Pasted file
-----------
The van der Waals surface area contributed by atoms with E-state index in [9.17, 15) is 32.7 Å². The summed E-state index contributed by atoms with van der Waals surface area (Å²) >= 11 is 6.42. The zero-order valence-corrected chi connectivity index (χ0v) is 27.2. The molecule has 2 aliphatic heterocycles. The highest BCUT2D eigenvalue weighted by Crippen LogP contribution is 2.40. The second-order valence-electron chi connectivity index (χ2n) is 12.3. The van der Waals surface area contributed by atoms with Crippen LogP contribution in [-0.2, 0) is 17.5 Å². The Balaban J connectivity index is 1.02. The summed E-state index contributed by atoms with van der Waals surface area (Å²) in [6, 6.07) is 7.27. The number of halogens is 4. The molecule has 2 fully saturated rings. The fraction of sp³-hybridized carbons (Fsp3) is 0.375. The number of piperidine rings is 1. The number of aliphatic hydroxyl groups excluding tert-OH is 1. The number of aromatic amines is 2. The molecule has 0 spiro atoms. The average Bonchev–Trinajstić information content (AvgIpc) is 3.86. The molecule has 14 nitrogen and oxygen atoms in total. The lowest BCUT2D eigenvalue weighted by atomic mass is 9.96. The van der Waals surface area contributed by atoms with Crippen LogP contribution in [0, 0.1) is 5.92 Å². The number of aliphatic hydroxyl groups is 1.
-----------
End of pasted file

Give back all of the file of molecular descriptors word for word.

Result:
The van der Waals surface area contributed by atoms with E-state index in [9.17, 15) is 32.7 Å². The summed E-state index contributed by atoms with van der Waals surface area (Å²) >= 11 is 6.42. The zero-order valence-corrected chi connectivity index (χ0v) is 27.2. The molecule has 2 aliphatic heterocycles. The highest BCUT2D eigenvalue weighted by Crippen LogP contribution is 2.40. The second-order valence-electron chi connectivity index (χ2n) is 12.3. The van der Waals surface area contributed by atoms with Crippen LogP contribution in [-0.2, 0) is 17.5 Å². The Balaban J connectivity index is 1.02. The summed E-state index contributed by atoms with van der Waals surface area (Å²) in [6, 6.07) is 7.27. The number of halogens is 4. The molecule has 2 fully saturated rings. The fraction of sp³-hybridized carbons (Fsp3) is 0.375. The number of piperidine rings is 1. The number of aliphatic hydroxyl groups excluding tert-OH is 1. The number of aromatic amines is 2. The molecule has 0 spiro atoms. The average Bonchev–Trinajstić information content (AvgIpc) is 3.86. The molecule has 14 nitrogen and oxygen atoms in total. The lowest BCUT2D eigenvalue weighted by atomic mass is 9.96. The van der Waals surface area contributed by atoms with Crippen LogP contribution in [0, 0.1) is 5.92 Å². The number of aliphatic hydroxyl groups is 1.